Wednesday, January 27, 2010

Big ESX in a Tiny Box, Part 1 – My Home Environment Of Doom.

I have a pretty big home environment. Of course I do – I’m a Unix guy. It’s what we do. What people don’t understand just how big, ugly, and loud my home environment can be. Let’s start with the “smaller” boxes. I sit at my primary workstation, which is an aging Intel E6750 with 4GB and a Radeon HD4870, since I play a lot of high requirement games. It’s still a fairly respectable box, running Windows 7 Ultimate for the NFS client. I have VMware Workstation as well, which I use for testing some things.

Then comes the actual Unix environment. This is where things turn from “mild” to downright horrifying. Starting with the oldest systems first, I have a code-control system which is used by multiple people – it’s an IBM Netfinity 5500 with dual Pentium III 733s and 768MB, forcibly crammed into the desk. I do my damndest to not turn it on ever because it’s loud. I’ve even moved most of its workload elsewhere. It’s big, it’s power hungry and it’s loud. Everything I don’t like in a home server.
Adding to this is my IBM Netfinity 4500R, sitting atop my desk. This system is extremely, extremely loud at times. Packing dual Pentium III 733’s and a whopping 2GB of PC133 ECC Registered, this is one of my test machines. It was originally purchased for PCI-HP development testing and Ethernet driver testing. It’s not so power hungry, dual 280W power supplies, but it’s long past its usable lifespan.
The current “core infrastructure” server is an embarrassment, to be honest. Handling routing, NAT, mail serving, database, and webserving duties is an AMD Athlon XP 1GHz. That is not a typo, folks. It has a whopping 256MB of DDR. Not DDR2, and not even PC2100 – PC1600 original DDR. It no longer has working video output or keyboard input, the serial console stopped working last month, and the four 20GB IDE disks are probably at double their rated MTBF. One of them has begun having spin-down issues intermittently.
To solve the “core” server, I slapped together a replacement with spares, and began the slow process of a total rebuild and migration. About mid-way through, Abit stopped making motherboards and ran out of warranty replacements. So a low-hour E6550 with 4GB and a pair of new 250GB SATA disks instead became the “limp along” server, currently handling database duties, internal web serving, some proxying load, and a bit of NFS serving.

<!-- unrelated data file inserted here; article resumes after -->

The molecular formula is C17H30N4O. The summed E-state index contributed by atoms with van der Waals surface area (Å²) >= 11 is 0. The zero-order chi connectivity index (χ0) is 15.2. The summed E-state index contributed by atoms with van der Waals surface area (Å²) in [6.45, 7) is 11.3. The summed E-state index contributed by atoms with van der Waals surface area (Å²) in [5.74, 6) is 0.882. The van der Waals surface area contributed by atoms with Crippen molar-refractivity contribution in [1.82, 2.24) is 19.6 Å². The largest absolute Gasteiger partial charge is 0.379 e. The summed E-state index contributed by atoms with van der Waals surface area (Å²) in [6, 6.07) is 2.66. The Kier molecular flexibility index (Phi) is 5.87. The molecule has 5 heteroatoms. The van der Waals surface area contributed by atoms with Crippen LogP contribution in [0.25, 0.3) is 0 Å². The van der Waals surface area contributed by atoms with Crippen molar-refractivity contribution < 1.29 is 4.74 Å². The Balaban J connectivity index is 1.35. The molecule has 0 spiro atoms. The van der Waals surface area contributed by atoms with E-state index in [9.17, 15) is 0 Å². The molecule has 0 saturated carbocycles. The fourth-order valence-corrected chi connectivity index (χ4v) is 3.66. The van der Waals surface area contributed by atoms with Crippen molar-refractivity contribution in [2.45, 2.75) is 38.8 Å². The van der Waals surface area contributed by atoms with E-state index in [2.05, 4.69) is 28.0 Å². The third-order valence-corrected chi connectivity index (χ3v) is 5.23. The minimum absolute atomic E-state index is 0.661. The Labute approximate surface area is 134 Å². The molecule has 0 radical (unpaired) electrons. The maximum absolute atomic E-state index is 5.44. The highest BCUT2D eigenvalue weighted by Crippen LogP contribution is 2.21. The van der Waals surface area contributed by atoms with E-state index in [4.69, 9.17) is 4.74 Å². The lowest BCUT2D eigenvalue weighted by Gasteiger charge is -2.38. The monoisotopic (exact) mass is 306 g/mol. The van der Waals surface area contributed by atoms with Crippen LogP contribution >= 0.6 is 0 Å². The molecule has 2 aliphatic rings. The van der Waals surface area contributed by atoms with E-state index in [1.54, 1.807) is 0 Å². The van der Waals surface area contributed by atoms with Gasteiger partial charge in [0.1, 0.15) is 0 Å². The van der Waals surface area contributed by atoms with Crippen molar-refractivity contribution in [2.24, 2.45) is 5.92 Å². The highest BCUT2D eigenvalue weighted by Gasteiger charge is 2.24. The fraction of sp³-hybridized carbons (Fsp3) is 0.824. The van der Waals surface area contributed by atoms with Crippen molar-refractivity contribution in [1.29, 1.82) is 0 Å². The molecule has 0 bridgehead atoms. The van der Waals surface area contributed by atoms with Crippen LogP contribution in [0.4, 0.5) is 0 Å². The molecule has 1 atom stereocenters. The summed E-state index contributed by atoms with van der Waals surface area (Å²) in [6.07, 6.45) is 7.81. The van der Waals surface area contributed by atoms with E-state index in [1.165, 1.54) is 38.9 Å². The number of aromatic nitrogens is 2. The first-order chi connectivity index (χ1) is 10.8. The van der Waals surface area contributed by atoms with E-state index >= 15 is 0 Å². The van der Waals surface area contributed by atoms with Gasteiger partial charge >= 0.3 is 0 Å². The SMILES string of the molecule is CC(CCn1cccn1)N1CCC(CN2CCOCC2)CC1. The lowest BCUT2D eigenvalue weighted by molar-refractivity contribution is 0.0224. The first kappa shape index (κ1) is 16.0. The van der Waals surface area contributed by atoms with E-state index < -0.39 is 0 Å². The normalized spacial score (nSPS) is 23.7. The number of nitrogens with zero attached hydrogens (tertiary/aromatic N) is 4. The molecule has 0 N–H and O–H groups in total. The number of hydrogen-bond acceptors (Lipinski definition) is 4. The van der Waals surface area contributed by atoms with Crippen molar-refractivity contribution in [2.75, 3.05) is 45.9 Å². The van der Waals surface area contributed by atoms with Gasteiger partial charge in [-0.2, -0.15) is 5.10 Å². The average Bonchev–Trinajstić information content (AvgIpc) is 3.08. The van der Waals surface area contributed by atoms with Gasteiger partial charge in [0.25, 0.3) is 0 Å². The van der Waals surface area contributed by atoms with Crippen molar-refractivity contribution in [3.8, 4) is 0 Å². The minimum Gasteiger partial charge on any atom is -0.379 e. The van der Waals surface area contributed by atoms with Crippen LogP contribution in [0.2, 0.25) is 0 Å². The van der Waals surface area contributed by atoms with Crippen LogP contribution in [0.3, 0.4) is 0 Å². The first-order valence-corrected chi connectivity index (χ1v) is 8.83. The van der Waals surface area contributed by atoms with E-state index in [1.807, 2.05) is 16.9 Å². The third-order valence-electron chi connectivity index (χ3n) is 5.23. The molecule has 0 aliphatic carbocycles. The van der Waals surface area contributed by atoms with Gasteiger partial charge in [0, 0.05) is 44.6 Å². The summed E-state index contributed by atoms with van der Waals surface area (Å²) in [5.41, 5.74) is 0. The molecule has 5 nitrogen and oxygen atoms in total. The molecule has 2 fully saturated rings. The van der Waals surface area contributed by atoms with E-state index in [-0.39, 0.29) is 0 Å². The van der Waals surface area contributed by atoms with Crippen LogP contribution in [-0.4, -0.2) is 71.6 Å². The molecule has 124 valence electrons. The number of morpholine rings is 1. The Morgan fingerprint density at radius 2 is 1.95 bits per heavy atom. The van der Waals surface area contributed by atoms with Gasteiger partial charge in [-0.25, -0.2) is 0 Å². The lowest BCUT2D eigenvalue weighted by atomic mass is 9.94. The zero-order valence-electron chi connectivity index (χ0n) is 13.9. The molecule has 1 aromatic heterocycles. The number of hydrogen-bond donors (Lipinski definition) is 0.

Utterly and absolutely destroying all of these boxes is “Big Bertha.” I do not ever turn Big Bertha on except when it is absolutely necessary. That doesn’t happen often. That’s because it’s a special box: an Iwill H8502 with eight Opteron 2.0GHz processors, 64GB of memory, dual LSI MegaRAID 320-2X’s, and more. Oh. And it has 4 1650W power supplies which require 2x20A circuits to start up in sequence. Don’t even ask what it takes to start up in parallel; I’ve never even attempted it, and I don’t think it’s possible.

I also have other machines scattered about on top of this. Another low-end workstation, three laptops, an IBM POWER4, a Sun Ultra 2, you pretty much get the idea. Not to mention my Xbox360, my PS2, a Wii and yeah... the list goes on. Repeat after me, everyone: THIS DOES NOT WORK. AT ALL.
I am beyond out of space, my power bills are through the roof, and most of the equipment is well past it’s usable life. Let’s do some math here. These numbers are based on measured or calculated power draw. 745W + 690W + 420W + 322W + 470W + 505W + … you know what? Let’s just stop. You’ve already figured out that it’s over 2KW if I turn everything on, before Big Bertha. Big Bertha does draw heavily – 4x 8.5A @ 110V = 3.7KW while running. (“Do NOT turn on the hair dry-DAMNIT!”) Seriously, if your home network has ceased to be measured in watts and moved on to “number of breakers required,” you have got serious, serious problems.

So, how do I fix this monstrosity? Again, I’m a Unix guy, and this is my production environment! I receive 90% of my email on that ancient server, and it provides services to more than just me. Tossing everything and just getting some crappy Linksys router isn’t even remotely an option. Enter VMware ESXi 4.0 Update 1. FreeBSD works beautifully in it, overhead is pretty damn low, resulting in pretty good performance. I don’t hammer on the boxes obsessively, and given the existing hardware, I think newer coffee makers have more processing power than the individual systems. Sure, I could just do it with FreeBSD jails on a big box, but that box will still end up having to be pretty damn big. And honestly, jails are a management nightmare, and don’t solve the firewall problem. I still need a separate physical firewall then. Not so with VMware – I can put everything (except the Sun and IBM) onto a single physical system provided I have enough NICs, and get appropriate memory isolation.

So, now that you’ve got a grasp on the environment, the fix starts to make sense. I'm consolidating a bunch of complex systems on ancient hardware into a single ESX server. But I really don’t want a big box. So how do I solve that problem? How do I really cut my power bills? And how do I make this something more than just a fix for me, but an actual setup that can be expanded into a true Enterprise grade ESX setup? (Look, when I say Enterprise grade, trust me, I actually do mean Enterprise grade.) So I put my 20 years of x86 system building and engineering to work along with my web browser, and found an answer. This answer was briefly discussed in VMTN Community Podcast #79 – I’m @RootWyrm for those of you on Twitter.

The final product has been ordered, and parts will be arriving later this week. Along with parts will come more on this topic, including the hardware details and the ESXi build. Stay tuned, it’s pretty darn awesome.